Labor Cases

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Republic of the Philippines
Supreme Court
Manila

SECOND DIVISION

3RD ALERT SECURITY AND G.R. No. 200653
DETECTIVE SERVICES, INC.,

Petitioner,Present:

CARPIO, J., Chairperson,
BRION,
PEREZ,
- versus - SERENO, and
REYES, JJ.

Promulgated:

ROMUALDO NAVIA, June 13, 2012
Respondent.
x------------------------------------------------------------------------------------x *
* R E S O L U T I O N

BRION, J.:

This is a petition for review on certiorari under Rule 45 of the Rules of Court, assailing the decision dated September 30, 2011 and the resolution dated February 15, 2012 of the Court of Appeals (CA) in CA-G.R. SP No. 117361, which dismissed the petition filed by 3rd Alert Security and Detective Services, Inc. (3rd Alert).

The Antecedent Facts

This case started from an illegal dismissal complaint filed by Romualdo Navia against 3rd Alert. On November 30, 2005, the labor arbiter issued a decision that Navia’s dismissal was illegal. 3rd Alert appealed to the National Labor Relations Commission (NLRC) which affirmed the ruling of the labor arbiter. 3rd Alert’s motion for reconsideration of the NLRC decision was denied in a resolution dated October 19, 2008. From this ruling, 3rd Alert filed an appeal with the CA (docketed as CA-G.R. SP No. 106963) with a prayer for the issuance of a temporary restraining order. The CA denied the appeal; 3rd Alert moved for a motion for reconsideration but the motion was also denied.

The writ of execution (CA-G.R. SP No. 117361)

In the meantime, on January 29, 2009, the NLRC issued an Entry of Judgment certifying that the NLRC resolution dated October 19, 2008 has become final and executory. Thus, Navia filed with the labor arbiter an ex-parte motion for recomputation of back wages and an ex-parte motion for execution based on the recomputed back wages. On November 10, 2009, the labor arbiter issued a writ of execution to enforce the recomputed monetary awards. 3rd Alert appealed the recomputed amount stated in the writ of execution to the NLRC. 3rd Alert also alleged that the writ was issued with grave abuse of discretion since there was already a notice of reinstatement sent to Navia. The NLRC dismissed the appeal, ruling that 3rd Alert is guilty of bad faith since there was no earnest effort to reinstate Navia. The NLRC also ruled that there was no notice or reinstatement sent to Navia’s counsel. A motion for reconsideration was filed, but it was likewise denied. 3rd Alert filed a petition for certiorari with the CA which found the petition without merit because Navia had not been reinstated either physically or in the payroll. The CA also denied the motion for reconsideration filed by 3rd Alert; hence, this petition.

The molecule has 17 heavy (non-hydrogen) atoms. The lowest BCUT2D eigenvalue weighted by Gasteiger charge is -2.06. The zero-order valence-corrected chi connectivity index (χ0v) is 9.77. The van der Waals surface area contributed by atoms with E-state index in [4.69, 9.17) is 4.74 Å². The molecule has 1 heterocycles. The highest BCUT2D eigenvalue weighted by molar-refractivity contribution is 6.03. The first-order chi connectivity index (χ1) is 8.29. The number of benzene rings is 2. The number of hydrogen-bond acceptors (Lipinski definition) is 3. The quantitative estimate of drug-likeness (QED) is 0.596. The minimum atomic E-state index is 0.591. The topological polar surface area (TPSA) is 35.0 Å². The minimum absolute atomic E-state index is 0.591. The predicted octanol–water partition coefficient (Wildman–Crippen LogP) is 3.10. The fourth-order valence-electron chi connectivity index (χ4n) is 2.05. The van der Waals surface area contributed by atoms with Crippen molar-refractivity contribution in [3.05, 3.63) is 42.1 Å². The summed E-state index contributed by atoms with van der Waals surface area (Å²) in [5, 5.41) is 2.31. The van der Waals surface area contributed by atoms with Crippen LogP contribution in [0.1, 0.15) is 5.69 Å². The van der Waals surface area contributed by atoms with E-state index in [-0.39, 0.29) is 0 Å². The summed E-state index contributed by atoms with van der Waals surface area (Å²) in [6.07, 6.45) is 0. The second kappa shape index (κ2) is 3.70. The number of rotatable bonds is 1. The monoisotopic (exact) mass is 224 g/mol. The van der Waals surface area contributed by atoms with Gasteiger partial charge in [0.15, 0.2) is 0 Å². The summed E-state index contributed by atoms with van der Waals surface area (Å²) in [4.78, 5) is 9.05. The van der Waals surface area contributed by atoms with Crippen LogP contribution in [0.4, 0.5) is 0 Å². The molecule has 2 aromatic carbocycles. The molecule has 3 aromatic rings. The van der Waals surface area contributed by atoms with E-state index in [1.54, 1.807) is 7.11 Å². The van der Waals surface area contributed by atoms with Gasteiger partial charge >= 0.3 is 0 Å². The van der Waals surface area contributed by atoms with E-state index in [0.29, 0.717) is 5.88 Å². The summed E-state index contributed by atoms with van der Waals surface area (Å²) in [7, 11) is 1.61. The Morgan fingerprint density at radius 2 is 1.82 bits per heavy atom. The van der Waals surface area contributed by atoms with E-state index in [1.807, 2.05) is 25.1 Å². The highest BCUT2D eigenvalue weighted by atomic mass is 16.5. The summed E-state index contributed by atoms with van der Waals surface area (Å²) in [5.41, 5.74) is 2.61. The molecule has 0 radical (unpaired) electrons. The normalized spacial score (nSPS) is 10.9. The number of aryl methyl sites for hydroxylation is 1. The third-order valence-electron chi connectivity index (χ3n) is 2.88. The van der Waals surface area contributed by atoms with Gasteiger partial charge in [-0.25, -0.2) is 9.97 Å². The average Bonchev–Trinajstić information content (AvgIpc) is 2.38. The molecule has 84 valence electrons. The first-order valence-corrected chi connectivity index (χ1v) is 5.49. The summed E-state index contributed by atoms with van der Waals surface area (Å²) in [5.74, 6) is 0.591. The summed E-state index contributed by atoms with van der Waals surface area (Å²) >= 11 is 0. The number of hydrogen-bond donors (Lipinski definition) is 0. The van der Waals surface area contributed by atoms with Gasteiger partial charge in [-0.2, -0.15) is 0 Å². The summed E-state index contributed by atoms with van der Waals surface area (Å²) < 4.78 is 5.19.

The Issue

In this petition, we resolve the issue of whether the CA erred in ruling that the NLRC did not commit any grave abuse of discretion.

The Ruling

We do not see any grave abuse of discretion after a close examination of the petition and the attached records where 3rd Alert insists that a copy of the manifestation on reinstatement had been sent to Navia’s counsel and was received by a certain “Biznar.”

Time and again, we have held that this Court is not a trier of facts. In the absence of any attendant grave abuse of discretion, these findings are entitled not only to respect, but to our final recognition in this appellate review. Since it was ruled that there had been no notice of reinstatement sent to Navia or his counsel, as also affirmed by the CA, we cannot rule otherwise in the absence of any compelling evidence.

Article 223 of the Labor Code provides that in case there is an order of reinstatement, the employer must admit the dismissed employee under the same terms and conditions, or merely reinstate the employee in the payroll. The order shall be immediately executory. Thus, 3rd Alert cannot escape liability by simply invoking that Navia did not report...
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